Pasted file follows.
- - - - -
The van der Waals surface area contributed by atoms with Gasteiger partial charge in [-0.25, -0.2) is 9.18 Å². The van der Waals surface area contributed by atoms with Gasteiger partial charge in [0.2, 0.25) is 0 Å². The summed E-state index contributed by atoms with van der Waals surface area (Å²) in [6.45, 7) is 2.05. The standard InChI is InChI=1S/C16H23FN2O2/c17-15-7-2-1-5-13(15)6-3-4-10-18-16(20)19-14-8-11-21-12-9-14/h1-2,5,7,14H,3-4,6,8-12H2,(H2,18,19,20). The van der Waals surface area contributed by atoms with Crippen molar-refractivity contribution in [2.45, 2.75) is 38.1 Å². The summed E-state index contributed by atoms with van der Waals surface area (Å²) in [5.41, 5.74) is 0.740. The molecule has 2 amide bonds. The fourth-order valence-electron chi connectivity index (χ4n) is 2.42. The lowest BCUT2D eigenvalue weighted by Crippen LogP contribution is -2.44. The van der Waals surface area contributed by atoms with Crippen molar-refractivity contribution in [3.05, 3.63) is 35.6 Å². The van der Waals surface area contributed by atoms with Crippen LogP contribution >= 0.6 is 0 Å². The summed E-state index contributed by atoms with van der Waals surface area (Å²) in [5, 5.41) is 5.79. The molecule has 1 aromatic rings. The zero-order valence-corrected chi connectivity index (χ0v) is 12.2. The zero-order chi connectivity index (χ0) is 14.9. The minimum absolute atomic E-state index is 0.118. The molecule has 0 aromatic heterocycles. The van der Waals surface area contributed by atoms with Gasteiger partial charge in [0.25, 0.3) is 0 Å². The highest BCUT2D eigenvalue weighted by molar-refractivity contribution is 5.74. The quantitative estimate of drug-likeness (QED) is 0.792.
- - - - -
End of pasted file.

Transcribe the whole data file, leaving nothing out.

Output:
The van der Waals surface area contributed by atoms with Gasteiger partial charge in [-0.25, -0.2) is 9.18 Å². The van der Waals surface area contributed by atoms with Gasteiger partial charge in [0.2, 0.25) is 0 Å². The summed E-state index contributed by atoms with van der Waals surface area (Å²) in [6.45, 7) is 2.05. The standard InChI is InChI=1S/C16H23FN2O2/c17-15-7-2-1-5-13(15)6-3-4-10-18-16(20)19-14-8-11-21-12-9-14/h1-2,5,7,14H,3-4,6,8-12H2,(H2,18,19,20). The van der Waals surface area contributed by atoms with Crippen molar-refractivity contribution in [2.45, 2.75) is 38.1 Å². The summed E-state index contributed by atoms with van der Waals surface area (Å²) in [5.41, 5.74) is 0.740. The molecule has 2 amide bonds. The fourth-order valence-electron chi connectivity index (χ4n) is 2.42. The lowest BCUT2D eigenvalue weighted by Crippen LogP contribution is -2.44. The van der Waals surface area contributed by atoms with Crippen molar-refractivity contribution in [3.05, 3.63) is 35.6 Å². The van der Waals surface area contributed by atoms with Crippen LogP contribution >= 0.6 is 0 Å². The summed E-state index contributed by atoms with van der Waals surface area (Å²) in [5, 5.41) is 5.79. The molecule has 1 aromatic rings. The zero-order valence-corrected chi connectivity index (χ0v) is 12.2. The zero-order chi connectivity index (χ0) is 14.9. The minimum absolute atomic E-state index is 0.118. The molecule has 0 aromatic heterocycles. The van der Waals surface area contributed by atoms with Gasteiger partial charge in [0.25, 0.3) is 0 Å². The highest BCUT2D eigenvalue weighted by molar-refractivity contribution is 5.74. The quantitative estimate of drug-likeness (QED) is 0.792.